Key Ingredient

What’s In Season: Winter Brassicas

By: The Local Palate

Growing Green

For gardeners, the long, distant days of sunshine and sweat are just a memory this time of year. But sweetness in the soil can still be found in the sustaining bounty of winter brassicas.

A winter garden in the South is not complete without an abundance of greens. Called brassicas, which refers to the plant genus they belong to, winter greens are also informally known as cruciferous vegetables because of their flower pods, which resemble the shape of a cross. This beloved plant family has a long history in Southern gardens and in the pages of our region’s recipe books, which often include cabbage, collards, broccoli, cauliflower, turnips, and more. These cold, hardy vegetables do well all winter long in our climate and pair perfectly with the holidays.

By the middle of the nineteenth century, cabbage had become the favorite brassica of both farmers and consumers in Virginia. But further South, in Georgia and the Carolinas, non-heading varieties of cabbage, known as coleworts, were becoming much more popular. By midcentury, these greens became known simply as collards and found their way into many favorite Southern dishes.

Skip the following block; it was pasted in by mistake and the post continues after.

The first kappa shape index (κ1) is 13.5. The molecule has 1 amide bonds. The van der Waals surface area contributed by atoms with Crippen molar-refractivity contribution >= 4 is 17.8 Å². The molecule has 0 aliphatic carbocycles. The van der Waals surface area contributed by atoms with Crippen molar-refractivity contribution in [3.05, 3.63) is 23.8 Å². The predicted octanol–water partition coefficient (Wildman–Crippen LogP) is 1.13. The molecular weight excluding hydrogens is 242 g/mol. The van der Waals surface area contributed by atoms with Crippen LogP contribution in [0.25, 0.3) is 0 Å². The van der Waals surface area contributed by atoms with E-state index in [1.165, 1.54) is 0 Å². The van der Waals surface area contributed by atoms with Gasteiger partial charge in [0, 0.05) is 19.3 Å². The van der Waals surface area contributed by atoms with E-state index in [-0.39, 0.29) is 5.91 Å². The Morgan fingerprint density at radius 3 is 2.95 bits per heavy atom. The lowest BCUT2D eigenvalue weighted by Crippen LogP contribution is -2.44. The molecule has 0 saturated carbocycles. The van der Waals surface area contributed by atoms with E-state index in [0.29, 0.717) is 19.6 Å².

The best part about enjoying these vegetables during the winter is the fact that they get sweeter when exposed to cold temperatures. Through photosynthesis these plants collect and store energy in the form of starch and when the plants get cold, they convert that starch into sugar to keep their cells from being damaged. Once the sugar is released and appears in the plant’s cell structure, it becomes less susceptible to freezing and sweeter to eat. This is true for most root vegetables as well—which is why you’ll often find them on holiday menus.

Roasted Turnips with Wilted Greens

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